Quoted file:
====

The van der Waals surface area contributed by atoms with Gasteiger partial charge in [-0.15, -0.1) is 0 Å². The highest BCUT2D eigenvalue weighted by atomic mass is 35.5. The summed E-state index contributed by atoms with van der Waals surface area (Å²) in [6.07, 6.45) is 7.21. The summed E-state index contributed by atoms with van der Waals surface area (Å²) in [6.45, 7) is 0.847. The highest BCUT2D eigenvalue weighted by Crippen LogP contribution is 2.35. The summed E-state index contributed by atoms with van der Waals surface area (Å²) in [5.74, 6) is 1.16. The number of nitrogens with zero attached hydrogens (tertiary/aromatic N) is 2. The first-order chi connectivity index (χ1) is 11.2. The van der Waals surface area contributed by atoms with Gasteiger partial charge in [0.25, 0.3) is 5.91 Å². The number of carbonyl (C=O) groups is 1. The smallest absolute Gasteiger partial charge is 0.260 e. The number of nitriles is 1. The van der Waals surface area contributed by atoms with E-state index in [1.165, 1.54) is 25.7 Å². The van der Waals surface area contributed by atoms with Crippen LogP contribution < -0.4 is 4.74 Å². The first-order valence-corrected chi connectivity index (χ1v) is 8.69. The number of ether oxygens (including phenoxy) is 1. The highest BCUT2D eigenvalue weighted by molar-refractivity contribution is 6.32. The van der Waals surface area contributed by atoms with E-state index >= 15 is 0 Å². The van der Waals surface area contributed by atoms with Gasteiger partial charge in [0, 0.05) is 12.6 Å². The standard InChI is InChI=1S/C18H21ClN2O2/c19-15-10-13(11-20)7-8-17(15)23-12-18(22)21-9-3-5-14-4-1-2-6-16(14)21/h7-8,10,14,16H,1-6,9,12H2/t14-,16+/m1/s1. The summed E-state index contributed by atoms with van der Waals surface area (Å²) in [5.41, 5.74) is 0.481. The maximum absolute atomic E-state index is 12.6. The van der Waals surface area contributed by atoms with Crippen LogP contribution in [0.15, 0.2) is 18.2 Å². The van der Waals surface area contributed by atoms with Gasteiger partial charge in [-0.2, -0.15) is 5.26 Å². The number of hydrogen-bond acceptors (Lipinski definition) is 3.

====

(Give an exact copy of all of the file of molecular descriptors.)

The van der Waals surface area contributed by atoms with Gasteiger partial charge in [-0.15, -0.1) is 0 Å². The highest BCUT2D eigenvalue weighted by atomic mass is 35.5. The summed E-state index contributed by atoms with van der Waals surface area (Å²) in [6.07, 6.45) is 7.21. The summed E-state index contributed by atoms with van der Waals surface area (Å²) in [6.45, 7) is 0.847. The highest BCUT2D eigenvalue weighted by Crippen LogP contribution is 2.35. The summed E-state index contributed by atoms with van der Waals surface area (Å²) in [5.74, 6) is 1.16. The number of nitrogens with zero attached hydrogens (tertiary/aromatic N) is 2. The first-order chi connectivity index (χ1) is 11.2. The van der Waals surface area contributed by atoms with Gasteiger partial charge in [0.25, 0.3) is 5.91 Å². The number of carbonyl (C=O) groups is 1. The smallest absolute Gasteiger partial charge is 0.260 e. The number of nitriles is 1. The van der Waals surface area contributed by atoms with E-state index in [1.165, 1.54) is 25.7 Å². The van der Waals surface area contributed by atoms with Crippen LogP contribution < -0.4 is 4.74 Å². The first-order valence-corrected chi connectivity index (χ1v) is 8.69. The number of ether oxygens (including phenoxy) is 1. The highest BCUT2D eigenvalue weighted by molar-refractivity contribution is 6.32. The van der Waals surface area contributed by atoms with E-state index >= 15 is 0 Å². The van der Waals surface area contributed by atoms with Gasteiger partial charge in [0, 0.05) is 12.6 Å². The standard InChI is InChI=1S/C18H21ClN2O2/c19-15-10-13(11-20)7-8-17(15)23-12-18(22)21-9-3-5-14-4-1-2-6-16(14)21/h7-8,10,14,16H,1-6,9,12H2/t14-,16+/m1/s1. The summed E-state index contributed by atoms with van der Waals surface area (Å²) in [5.41, 5.74) is 0.481. The maximum absolute atomic E-state index is 12.6. The van der Waals surface area contributed by atoms with Crippen LogP contribution in [0.15, 0.2) is 18.2 Å². The van der Waals surface area contributed by atoms with Gasteiger partial charge in [-0.2, -0.15) is 5.26 Å². The number of hydrogen-bond acceptors (Lipinski definition) is 3.